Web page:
Another week, another queen sacrifice: Delaware State University is cutting two dozen majors. The historically black institution, facing problematic state funding, is ending what its leadership has deemed to be the least popular programs.
After a two-year process including the use of Robert Dickeson’s academic prioritization method, campus leaders determined the new mix of programs. These majors and areas of graduate study will become minors or disappear, according to an internal document:
Art Management; English Education; French; Spanish, World Language Education; Elementary Special Education – Grades 1-8; Secondary Special Education – Grades 7-12, Biology Education, Chemistry Education, Forensic Chemistry, Physics Education, and
Family and Consumer Science,Art Education, Historic Preservation, Adult Basic Education, Curriculum and Instruction, Special Education, Science Education, Educational Leadership – M. Ed., Master of Art in Teaching, Applied Chemistry, Mathematics Education, and Physics Teaching
That’s 24 out of 82 programs. Moreover, “[t]he cuts will result in 76 fewer courses”.
In contrast, resources saved will flow towards growing these programs:
Baccalaureate – Agriculture, Natural Resources, Food and Nutritional Sciences, Criminal Justice; Mass Communication; Psychology; Teaching English as a Second Language, Aviation, Sport Management, Health Promotion, Movement Science, Nursing, Applied Chemistry, Biology, Molecular and Cellular Neuroscience; and Graduate – Natural Resources, Master of Business Administration, Educational Leadership- Ed.D, and Neuroscience.
Additionally, “DSU has also begun enforcing a minimum of 10 students per class. The university had the requirement for years… but faculty members continued to teach classes with only one or two students enrolled.”
Delaware State’s move doesn’t map precisely onto the typical queen sacrifice model (so far). For one, there is no plan to remove faculty, according to Delaware Online. “[T]he program cuts… won’t result in layoffs or reductions in staff hours, senior administrators said…faculty members will be reassigned to related areas.” I’m not sure how the university can cut classes and majors, not reduce faculty members, and still “save DSU about $900,000 by 2020”, unless they’re not rehiring adjuncts, which neither the article nor the linked internal document mentions.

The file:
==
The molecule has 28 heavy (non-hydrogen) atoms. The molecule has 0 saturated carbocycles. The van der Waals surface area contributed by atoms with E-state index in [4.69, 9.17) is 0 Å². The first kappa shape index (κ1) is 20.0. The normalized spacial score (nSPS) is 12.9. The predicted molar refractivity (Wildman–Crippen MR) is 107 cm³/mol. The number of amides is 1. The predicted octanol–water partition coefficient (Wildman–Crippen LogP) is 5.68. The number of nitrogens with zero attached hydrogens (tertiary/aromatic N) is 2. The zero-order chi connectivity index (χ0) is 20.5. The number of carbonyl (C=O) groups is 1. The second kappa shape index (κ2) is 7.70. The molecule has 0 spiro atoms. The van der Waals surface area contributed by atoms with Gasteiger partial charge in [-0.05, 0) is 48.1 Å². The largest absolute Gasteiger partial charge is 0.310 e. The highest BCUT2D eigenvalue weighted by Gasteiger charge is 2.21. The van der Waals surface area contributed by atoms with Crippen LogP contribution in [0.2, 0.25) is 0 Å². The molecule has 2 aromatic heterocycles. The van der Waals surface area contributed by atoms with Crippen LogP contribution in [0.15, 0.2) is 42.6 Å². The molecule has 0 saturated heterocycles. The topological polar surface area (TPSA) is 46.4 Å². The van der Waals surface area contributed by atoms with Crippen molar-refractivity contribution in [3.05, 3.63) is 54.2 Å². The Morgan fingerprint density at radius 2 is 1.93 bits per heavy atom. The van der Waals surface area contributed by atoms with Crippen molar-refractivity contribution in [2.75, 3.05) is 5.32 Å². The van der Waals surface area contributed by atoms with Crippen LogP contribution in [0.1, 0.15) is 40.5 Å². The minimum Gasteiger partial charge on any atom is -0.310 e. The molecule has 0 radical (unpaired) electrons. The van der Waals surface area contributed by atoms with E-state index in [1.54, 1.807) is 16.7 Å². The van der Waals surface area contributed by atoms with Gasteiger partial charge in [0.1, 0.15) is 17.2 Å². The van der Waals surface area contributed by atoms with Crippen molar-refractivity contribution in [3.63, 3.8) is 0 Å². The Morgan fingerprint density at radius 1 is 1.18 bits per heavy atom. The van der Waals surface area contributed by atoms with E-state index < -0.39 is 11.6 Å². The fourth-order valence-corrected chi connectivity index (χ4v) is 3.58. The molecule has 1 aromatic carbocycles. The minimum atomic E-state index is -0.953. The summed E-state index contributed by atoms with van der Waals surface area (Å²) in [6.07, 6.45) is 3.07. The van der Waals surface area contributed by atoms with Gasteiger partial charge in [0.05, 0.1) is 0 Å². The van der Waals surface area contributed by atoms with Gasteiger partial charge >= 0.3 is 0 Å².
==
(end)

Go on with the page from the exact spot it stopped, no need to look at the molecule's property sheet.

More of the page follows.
For another, the humanities versus STEM divide isn’t as clear as it is elsewhere. Yes, STEM and professional programs reap the rewards, while some humanities face the ax. But education classes are leading targets for cuts.
Beyond academics, the plan includes more cuts and reductions:
Another roughly $5 million in savings is expected to come from administrative streamlining. The university has a hiring freeze in effect and has no plans to fill positions in the short-term as employees retire. DSU will net additional cost savings by reducing contract employment and technology costs.
$5 million is some serious streamlining. Will it include job cuts, or somehow avoid them as well?
Perhaps this isn’t a full queen sacrifice, but a mild version, one just hitting academic programs without riffing faculty members (at least t-track ones). If that’s the case, then we’re seeing one example of curricular reshuffling, where the humanities and education are losing ground.
On the other hand, what happens to those tenured/tenure track faculty?